- by Dr Azeemulla H R
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- Jan 31 2018
Anaplasmosis: Causes and Symptoms
It is a tick-borne disease and also called as “dog-fever’ or ‘dog tick fever’ and it can be found throughout the United States, especially and primarily in the north-eastern, mid-Atlantic, and north-central states, as well as in California.
Anaplasmosis comes in two forms: one is called Anaplasma phagocytophilum, which is an infection of the white blood cells that transmitted by the deer tick (the black-legged tick) and the western black-legged tick. The other form is Anaaplsma platys, it is an infection of the blood platelets that can lead to the bleeding disorders and is transmitted by tick species called the brown dog tick. This less common form of Anaplasmosis is more serious because the symptoms can prove to be fatal.
It is most often noted in dogs that are considered seniors, 8 years of age or older. The dog breeds that are most often mentioned are Golden retrievers and Labrador retrievers, but it is unknown whether this information is the result of the breed’s susceptibility or their popularity.
The bacteria of this disease invade the white blood cells, and they spread throughout the body. In many cases, platelet, which is a vital part of the blood clotting system, is destroyed.
The symptoms can last for one to seven days, the symptoms are:
- Joint pain
- Starts rejecting food
When it comes to the infection with Anaplasma platys can lead to cyclic thrombocytopenia, which is a condition in which there is the periodic decrease in platelets. Some dogs also get bruising, bleeding or nosebleeds. This is more common during the early stages of infection.
When it comes to anaplasmosis in dog’s treatment, some of the most common tests, such as enzyme-linked immunosorbent assay (ELISA), indirect fluorescent antibody (IFA), and polymerase chain reaction (PCR), are used to determine the presence of the bacteria in the blood of your pet.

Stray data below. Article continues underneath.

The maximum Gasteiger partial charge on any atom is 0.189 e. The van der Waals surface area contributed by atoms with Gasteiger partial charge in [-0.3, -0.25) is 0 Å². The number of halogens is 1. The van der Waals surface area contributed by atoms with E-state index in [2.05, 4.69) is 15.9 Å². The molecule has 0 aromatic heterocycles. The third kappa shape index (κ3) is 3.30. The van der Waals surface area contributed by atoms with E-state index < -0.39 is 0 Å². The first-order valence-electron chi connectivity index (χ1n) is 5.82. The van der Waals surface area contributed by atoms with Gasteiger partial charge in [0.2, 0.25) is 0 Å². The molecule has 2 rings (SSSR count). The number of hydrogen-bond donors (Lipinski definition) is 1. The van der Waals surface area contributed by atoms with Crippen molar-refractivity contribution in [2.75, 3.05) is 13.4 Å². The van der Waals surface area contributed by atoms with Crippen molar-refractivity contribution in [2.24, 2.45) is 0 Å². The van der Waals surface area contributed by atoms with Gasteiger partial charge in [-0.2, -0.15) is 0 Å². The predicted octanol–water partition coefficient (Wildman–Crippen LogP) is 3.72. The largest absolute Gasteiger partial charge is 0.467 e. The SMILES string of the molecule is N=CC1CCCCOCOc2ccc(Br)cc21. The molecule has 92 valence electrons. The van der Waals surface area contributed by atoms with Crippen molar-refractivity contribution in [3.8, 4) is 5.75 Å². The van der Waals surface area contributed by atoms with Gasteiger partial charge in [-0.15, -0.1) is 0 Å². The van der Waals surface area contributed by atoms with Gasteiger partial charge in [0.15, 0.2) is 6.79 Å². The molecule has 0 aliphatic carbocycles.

Light microscopy is used when anaplasmosis should be diagnosed. It is done by the identification of morulae in circulating neutrophils in the peripheral blood and sometimes in the synovial fluid.
After the diagnosis has been made, the vet will most likely prescribe antibiotics. The treatment should last two to three weeks in order for it to be successful. There is no vaccine available for Anaplasmosis at present.
The best prevention includes stringent tick prevention. Consult the veterinarian for the choice that is best for you. Check your dog for ticks every day, being sure to check in between the toes, under the collar, behind the ears and in the armpits. Ticks vary from the size of a pinhead up to the size of a grape, usually dark brown or black, they turn grey after they have been attached and feeding for a period of time.
It is unlikely that you will get anaplasmosis from your dog directly, but a dog could be bringing ticks with the infection into your home,
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